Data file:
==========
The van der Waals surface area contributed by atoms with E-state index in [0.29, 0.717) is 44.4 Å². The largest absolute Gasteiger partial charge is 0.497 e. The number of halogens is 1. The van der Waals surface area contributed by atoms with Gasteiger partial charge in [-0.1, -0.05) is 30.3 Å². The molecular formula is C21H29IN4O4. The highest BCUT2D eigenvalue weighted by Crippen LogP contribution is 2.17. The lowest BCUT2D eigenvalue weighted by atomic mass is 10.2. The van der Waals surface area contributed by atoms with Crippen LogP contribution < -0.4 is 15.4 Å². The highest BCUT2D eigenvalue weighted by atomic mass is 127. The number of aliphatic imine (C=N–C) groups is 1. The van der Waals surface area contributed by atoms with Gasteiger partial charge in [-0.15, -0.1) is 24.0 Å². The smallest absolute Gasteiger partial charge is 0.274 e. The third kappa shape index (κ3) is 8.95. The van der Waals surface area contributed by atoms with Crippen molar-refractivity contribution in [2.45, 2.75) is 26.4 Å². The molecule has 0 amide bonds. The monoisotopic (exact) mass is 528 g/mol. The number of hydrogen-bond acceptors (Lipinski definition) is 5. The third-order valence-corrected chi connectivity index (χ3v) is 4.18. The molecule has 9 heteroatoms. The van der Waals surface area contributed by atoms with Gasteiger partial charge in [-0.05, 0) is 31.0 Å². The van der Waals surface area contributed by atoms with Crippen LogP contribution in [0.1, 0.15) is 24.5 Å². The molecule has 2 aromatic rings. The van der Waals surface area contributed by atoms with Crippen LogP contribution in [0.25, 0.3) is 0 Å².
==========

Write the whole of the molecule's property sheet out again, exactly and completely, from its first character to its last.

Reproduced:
The van der Waals surface area contributed by atoms with E-state index in [0.29, 0.717) is 44.4 Å². The largest absolute Gasteiger partial charge is 0.497 e. The number of halogens is 1. The van der Waals surface area contributed by atoms with Gasteiger partial charge in [-0.1, -0.05) is 30.3 Å². The molecular formula is C21H29IN4O4. The highest BCUT2D eigenvalue weighted by Crippen LogP contribution is 2.17. The lowest BCUT2D eigenvalue weighted by atomic mass is 10.2. The van der Waals surface area contributed by atoms with Crippen LogP contribution < -0.4 is 15.4 Å². The highest BCUT2D eigenvalue weighted by atomic mass is 127. The number of aliphatic imine (C=N–C) groups is 1. The van der Waals surface area contributed by atoms with Gasteiger partial charge in [-0.15, -0.1) is 24.0 Å². The smallest absolute Gasteiger partial charge is 0.274 e. The third kappa shape index (κ3) is 8.95. The van der Waals surface area contributed by atoms with Crippen molar-refractivity contribution in [2.45, 2.75) is 26.4 Å². The molecule has 0 amide bonds. The monoisotopic (exact) mass is 528 g/mol. The number of hydrogen-bond acceptors (Lipinski definition) is 5. The third-order valence-corrected chi connectivity index (χ3v) is 4.18. The molecule has 9 heteroatoms. The van der Waals surface area contributed by atoms with Gasteiger partial charge in [-0.05, 0) is 31.0 Å². The van der Waals surface area contributed by atoms with Crippen LogP contribution in [0.1, 0.15) is 24.5 Å². The molecule has 2 aromatic rings. The van der Waals surface area contributed by atoms with Crippen LogP contribution in [0.25, 0.3) is 0 Å².